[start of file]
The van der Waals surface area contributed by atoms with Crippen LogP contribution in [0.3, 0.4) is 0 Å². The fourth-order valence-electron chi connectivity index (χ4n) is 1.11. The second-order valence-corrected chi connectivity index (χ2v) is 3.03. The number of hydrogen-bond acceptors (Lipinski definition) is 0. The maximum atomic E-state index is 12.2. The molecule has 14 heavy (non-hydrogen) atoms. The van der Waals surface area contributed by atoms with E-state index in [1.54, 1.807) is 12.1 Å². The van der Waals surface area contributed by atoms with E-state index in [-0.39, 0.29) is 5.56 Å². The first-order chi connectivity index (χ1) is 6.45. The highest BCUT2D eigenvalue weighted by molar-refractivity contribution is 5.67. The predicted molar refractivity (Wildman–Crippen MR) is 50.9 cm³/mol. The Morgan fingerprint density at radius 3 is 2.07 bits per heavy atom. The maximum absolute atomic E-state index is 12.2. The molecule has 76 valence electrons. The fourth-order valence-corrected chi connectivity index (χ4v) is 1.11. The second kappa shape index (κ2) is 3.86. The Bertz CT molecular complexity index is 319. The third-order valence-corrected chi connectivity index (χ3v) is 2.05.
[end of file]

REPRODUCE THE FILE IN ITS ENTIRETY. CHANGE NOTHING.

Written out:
The van der Waals surface area contributed by atoms with Crippen LogP contribution in [0.3, 0.4) is 0 Å². The fourth-order valence-electron chi connectivity index (χ4n) is 1.11. The second-order valence-corrected chi connectivity index (χ2v) is 3.03. The number of hydrogen-bond acceptors (Lipinski definition) is 0. The maximum atomic E-state index is 12.2. The molecule has 14 heavy (non-hydrogen) atoms. The van der Waals surface area contributed by atoms with E-state index in [1.54, 1.807) is 12.1 Å². The van der Waals surface area contributed by atoms with E-state index in [-0.39, 0.29) is 5.56 Å². The first-order chi connectivity index (χ1) is 6.45. The highest BCUT2D eigenvalue weighted by molar-refractivity contribution is 5.67. The predicted molar refractivity (Wildman–Crippen MR) is 50.9 cm³/mol. The Morgan fingerprint density at radius 3 is 2.07 bits per heavy atom. The maximum absolute atomic E-state index is 12.2. The molecule has 76 valence electrons. The fourth-order valence-corrected chi connectivity index (χ4v) is 1.11. The second kappa shape index (κ2) is 3.86. The Bertz CT molecular complexity index is 319. The third-order valence-corrected chi connectivity index (χ3v) is 2.05.